(MedCity News, October 13, 2022)
5. Hospitals Implement Retention Strategies to Stave Off Staffing Shortages
Kaufman Hall’s 2022 Healthcare Performance Improvement Report reveals key data regarding hospital and health system retention strategies. Two-thirds of respondents needed to run at a decreased capacity over the past year due to staffing shortages. And as more providers face burnout and retirement, 100% of survey respondents report that they adopted a recruitment/retention strategy. With the workforce crisis expanding, 67% have increased wages over 10% for their clinical staff members to assuage these shortages and encourage recruitment and retention.
(Medical Economics, October 18, 2022)
6. Telemedicine Could Be Your Best Job Ever, As Long As You Know What You’re Signing on For
Over the last three years, telemedicine use exploded out of necessity. Medical governance commissions struggled to keep up with laws to accommodate and protect both physicians and their patients. Now, clinicians and lawmakers must come to an understanding of how telemedicine fits in our “new normal.”
Like everything in life, telemedicine has both pros and cons—for the physician and the patient. While telemedicine provides the illusion of scheduling freedom and increased community access to healthcare, the author guides everyone to exercise caution regarding its permanent integration.
(Op-Med, October 17, 2022)
7. Physicians with Mental Illness Shouldn’t Hide
Penned by a physician, this article proves as a wakeup call about mental health in the clinical space and how employers can properly support their physicians. She clarifies that doctors don’t need more mental health awareness or an emphasis on confidentiality. Instead, she emphasizes a need for a cultural shift to normalize and support physicians with mental illnesses across licensing, credentialing, and their entire employment journey.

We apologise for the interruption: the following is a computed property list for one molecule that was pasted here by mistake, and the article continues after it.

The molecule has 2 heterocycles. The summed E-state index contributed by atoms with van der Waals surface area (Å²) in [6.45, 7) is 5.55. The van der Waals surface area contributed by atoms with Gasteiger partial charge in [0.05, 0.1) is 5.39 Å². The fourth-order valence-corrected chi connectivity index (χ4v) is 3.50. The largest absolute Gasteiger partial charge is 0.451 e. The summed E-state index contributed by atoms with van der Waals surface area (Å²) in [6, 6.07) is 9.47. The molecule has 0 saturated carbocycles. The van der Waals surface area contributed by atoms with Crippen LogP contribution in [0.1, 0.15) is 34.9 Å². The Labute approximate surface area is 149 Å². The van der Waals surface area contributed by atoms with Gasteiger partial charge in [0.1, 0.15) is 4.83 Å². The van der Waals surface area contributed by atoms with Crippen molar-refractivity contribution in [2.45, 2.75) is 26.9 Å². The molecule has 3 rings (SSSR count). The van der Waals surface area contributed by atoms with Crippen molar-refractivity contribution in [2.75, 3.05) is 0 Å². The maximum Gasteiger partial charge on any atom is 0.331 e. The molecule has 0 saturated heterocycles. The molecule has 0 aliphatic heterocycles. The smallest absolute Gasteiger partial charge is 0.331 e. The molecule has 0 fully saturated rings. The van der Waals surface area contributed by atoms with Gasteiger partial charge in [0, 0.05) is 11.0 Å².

(KevinMD, October 22, 2022)
8. Drivers in Decline: A Shortage of Volunteers Complicates Access to Care in Rural America
Rural areas struggle with access to care; volunteer drivers are one solution to the problem. In 2018, Minnesota had 1,900 volunteers who helped transport 77,000 riders. These driving initiatives provide volunteer help to shuttle patients to and from appointments—despite the cost and insurance implications that serve as an additional barrier.
Volunteers are currently eligible for a reimbursement of just 14 cents per mile. By contrast, the Internal Revenue Service raised the business rate from 58.5 cents per mile to 62.5 cents per mile in June. The charitable rate has not been adjusted since 1997. Auto insurers often place pressure on drivers, requiring more expensive insurance meant for Lyft/Uber drivers, despite the service being volunteer based. These services are advocating for rate adjustments and more lenient insurance policies in addition to improving their volunteer recruitment.
(Kaiser Health News, October 24, 2022)
That’s it for this month’s edition of In the Interim. Stay tuned for next month’s roundup of newsworthy articles for locum tenens providers. To stay in the loop on future news, follow us on LinkedIn and sign up for our monthly email newsletter for monthly news and job search tips.